It can be dang hard to be a woman who reads comics.
Don’t get me wrong — in many ways, comics and the comic community have never been more accessible to women. Certainly aspects of both are getting better. Unfortunately, that doesn’t mean misogyny has magically disappeared from comic companies nor the culture. The culture of comic shops in particular can be very hit or miss and that makes it tricky for women who want to buy comics in print on a regular basis. After all, if you’re anticipating getting hit with condescending gatekeeping, sexist jokes or simply derision from shop employees and managers for daring to be both female and in their store, you’ll dread going to that shop no matter how awesome Kamala Khan’s, Maps Mizoguchi’s, and the Lumberjanes’ stories are.
Now, there are other options besides comic shops for buying comics (like digitally though Comixology or waiting for the trade and buying through other sources), but the women-friendly comic shops exist! And if they’re close to you, don’t you want to know which ones you should check out?
At Panels, our contributors, editors, and staff want to highlight female-friendly comic book shops. This is especially true for the female contributors at Panels, many of whom have embraced our own local female-friendly spaces and know how gratifying it can be to make that a part of our experiences as comic readers. Check out our personal recommendations.
I’m a long-term reader of comics, but about a year ago I decided to investigate a lot of Big Two characters I’d never read before. Which means that even though I’m not a new fan, I ask questions like one. Why is Batman dead? Who’s the guy in the armor? So, there just aren’t any more Ragnaroks? Also, why were there multiple Ragnaroks? I never get treated like a pest or a fake for wanting to know things. I never get a dismissive attitude for buying “girl comics” or for mostly knowing DC via cartoons. Plus, until three months ago, this shop was the only place I got to talk about comics. And I can talk a lot. It’s not easy for me to feel comfortable anywhere. I feel comfortable at my comic shop.
FJB Comics (Jersey City, NJ)
This tiny shop is the first place I ever started a pull list. From the first time I walked in and met the owner, who was working the front counter, they’ve been nothing but welcoming. While there aren’t any female staff, the guys are respectful, friendly, and full of recommendations. I’m a very sporadic, all-over-the-place kind of comics reader, which means that continuity, big house events, and legacies are often confusing to me — and they regularly are happy to fill me in. They also regularly ask for my feedback on what I’m reading; in other words, I get treated just like any other comics customer.
Bergen Street Comics was the first comic shop I ever went into and as a former bookseller, I immediately felt comfortable. Rather than being filled with toys and swag as well as comics, they focus almost entirely on books and issues themselves. There are tables stacked with graphic novels from indie publishers, a special all-ages comics section right up front, and gorgeous art on the walls. Maybe it’s because of their heavy focus on helping you discover new artists and authors, but I never felt like I had to know the secret handshake or name all of the Justice League to fit in.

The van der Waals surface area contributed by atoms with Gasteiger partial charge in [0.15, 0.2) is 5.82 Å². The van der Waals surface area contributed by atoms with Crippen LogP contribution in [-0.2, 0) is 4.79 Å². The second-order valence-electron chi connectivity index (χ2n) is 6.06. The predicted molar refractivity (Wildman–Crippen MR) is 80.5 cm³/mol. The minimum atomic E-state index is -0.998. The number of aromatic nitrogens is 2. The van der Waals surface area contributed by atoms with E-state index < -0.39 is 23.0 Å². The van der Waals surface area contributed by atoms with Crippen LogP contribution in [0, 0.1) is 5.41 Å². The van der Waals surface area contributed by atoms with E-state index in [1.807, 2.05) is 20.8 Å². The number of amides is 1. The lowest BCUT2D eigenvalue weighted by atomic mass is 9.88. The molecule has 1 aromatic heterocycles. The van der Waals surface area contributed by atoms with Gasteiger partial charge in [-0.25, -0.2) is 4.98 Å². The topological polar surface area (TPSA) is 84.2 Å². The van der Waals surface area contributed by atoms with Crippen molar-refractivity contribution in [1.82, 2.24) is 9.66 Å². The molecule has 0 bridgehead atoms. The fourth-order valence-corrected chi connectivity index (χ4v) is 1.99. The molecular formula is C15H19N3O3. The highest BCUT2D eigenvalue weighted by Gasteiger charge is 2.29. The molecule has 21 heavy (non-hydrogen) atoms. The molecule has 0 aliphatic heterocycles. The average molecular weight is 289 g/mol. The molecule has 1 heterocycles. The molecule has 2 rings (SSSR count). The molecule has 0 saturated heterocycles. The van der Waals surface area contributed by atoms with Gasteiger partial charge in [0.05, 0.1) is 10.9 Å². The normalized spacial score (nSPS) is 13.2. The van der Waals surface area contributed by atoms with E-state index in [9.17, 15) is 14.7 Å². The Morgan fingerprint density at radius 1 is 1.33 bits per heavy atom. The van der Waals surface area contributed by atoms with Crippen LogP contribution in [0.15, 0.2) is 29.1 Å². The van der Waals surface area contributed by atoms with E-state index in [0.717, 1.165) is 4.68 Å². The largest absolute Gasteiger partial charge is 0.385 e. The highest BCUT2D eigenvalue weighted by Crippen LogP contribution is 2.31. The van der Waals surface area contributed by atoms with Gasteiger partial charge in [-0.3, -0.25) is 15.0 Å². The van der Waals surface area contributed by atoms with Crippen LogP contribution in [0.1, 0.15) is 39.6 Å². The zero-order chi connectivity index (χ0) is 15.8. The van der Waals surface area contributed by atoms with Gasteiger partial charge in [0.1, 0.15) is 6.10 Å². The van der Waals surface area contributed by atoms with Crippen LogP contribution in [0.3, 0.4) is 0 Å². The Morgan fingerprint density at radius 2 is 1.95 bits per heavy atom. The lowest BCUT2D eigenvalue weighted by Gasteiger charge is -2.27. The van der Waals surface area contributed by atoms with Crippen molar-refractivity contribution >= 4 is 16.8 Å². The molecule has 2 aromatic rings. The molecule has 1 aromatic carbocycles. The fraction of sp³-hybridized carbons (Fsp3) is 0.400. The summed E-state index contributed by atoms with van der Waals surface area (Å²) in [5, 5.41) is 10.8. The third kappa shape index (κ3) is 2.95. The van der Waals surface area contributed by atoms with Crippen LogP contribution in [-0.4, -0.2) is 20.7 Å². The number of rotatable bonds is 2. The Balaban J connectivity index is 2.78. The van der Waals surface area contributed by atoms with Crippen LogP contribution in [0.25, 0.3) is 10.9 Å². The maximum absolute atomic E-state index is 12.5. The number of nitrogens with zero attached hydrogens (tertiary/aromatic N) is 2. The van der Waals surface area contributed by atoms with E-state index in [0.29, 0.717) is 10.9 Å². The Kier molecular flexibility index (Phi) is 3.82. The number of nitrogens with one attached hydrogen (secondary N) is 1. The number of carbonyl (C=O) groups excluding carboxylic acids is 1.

Austin Books and Comics (TX)
We’re lucky to have a few great comic shops in Austin, but I’ve really started to feel at home at Austin Books and Comics, not least because it’s within walking distance of my house and some of the staff know me by name at this point. The real key to my comfort, though, is the enthusiasm and helpfulness of the booksellers, who have shepherded me through my first pull list experiences (sample question: Is it inconvenient for you when I have just one or two books on my list?); given me a shame-free tour of the store when I finally ‘fessed up to having no understanding of the layout; and introduced me to a lot of great books I would never have picked up on my own. The awesome folks there make me feel like my questions are a welcome opportunity to introduce someone to the fold, not shame her for her ignorance. I’ll take evangelical nerdiness over gatekeeping nerdiness every time.
Midtown Comics (NYC, multiple locations)
Midtown Comics is the biggest comic book store in the biggest city in America, so it’s about as far from the stereotypical dusty cave whose employees have never spoken to a woman as you can get. It’s well-lit and well-organized, with friendly employees who will ask if you need help finding anything but otherwise leave you free to browse as long as you like. It’s also kid-friendly, with all-ages stuff close to the front and low down enough to the little ones to see. It’s not really the place to go if you’re looking for a leisurely chat every Wednesday afternoon, but for a brisk, efficient, totally professional comics-buying experience, it can’t be beat.
Page & Panel: The TCAF Shop (Toronto)